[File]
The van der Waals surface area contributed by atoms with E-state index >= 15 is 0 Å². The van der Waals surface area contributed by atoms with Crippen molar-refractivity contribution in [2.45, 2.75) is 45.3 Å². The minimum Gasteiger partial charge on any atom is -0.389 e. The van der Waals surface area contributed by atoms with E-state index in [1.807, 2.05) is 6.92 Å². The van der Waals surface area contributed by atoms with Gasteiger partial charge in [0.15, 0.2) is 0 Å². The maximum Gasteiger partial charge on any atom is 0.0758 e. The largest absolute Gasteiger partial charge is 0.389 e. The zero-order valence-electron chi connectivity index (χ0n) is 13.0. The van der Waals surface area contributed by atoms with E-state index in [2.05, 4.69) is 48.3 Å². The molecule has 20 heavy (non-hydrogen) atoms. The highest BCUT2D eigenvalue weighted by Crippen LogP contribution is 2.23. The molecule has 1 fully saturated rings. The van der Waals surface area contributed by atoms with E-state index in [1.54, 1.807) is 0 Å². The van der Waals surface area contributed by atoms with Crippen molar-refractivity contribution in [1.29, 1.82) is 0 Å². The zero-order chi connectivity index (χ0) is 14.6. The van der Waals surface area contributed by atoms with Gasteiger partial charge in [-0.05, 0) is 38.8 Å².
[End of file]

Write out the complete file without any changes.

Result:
The van der Waals surface area contributed by atoms with E-state index >= 15 is 0 Å². The van der Waals surface area contributed by atoms with Crippen molar-refractivity contribution in [2.45, 2.75) is 45.3 Å². The minimum Gasteiger partial charge on any atom is -0.389 e. The van der Waals surface area contributed by atoms with E-state index in [1.807, 2.05) is 6.92 Å². The van der Waals surface area contributed by atoms with Gasteiger partial charge in [0.15, 0.2) is 0 Å². The maximum Gasteiger partial charge on any atom is 0.0758 e. The largest absolute Gasteiger partial charge is 0.389 e. The zero-order valence-electron chi connectivity index (χ0n) is 13.0. The van der Waals surface area contributed by atoms with E-state index in [2.05, 4.69) is 48.3 Å². The molecule has 20 heavy (non-hydrogen) atoms. The highest BCUT2D eigenvalue weighted by Crippen LogP contribution is 2.23. The molecule has 1 fully saturated rings. The van der Waals surface area contributed by atoms with E-state index in [1.54, 1.807) is 0 Å². The van der Waals surface area contributed by atoms with Crippen molar-refractivity contribution in [1.29, 1.82) is 0 Å². The zero-order chi connectivity index (χ0) is 14.6. The van der Waals surface area contributed by atoms with Gasteiger partial charge in [-0.05, 0) is 38.8 Å².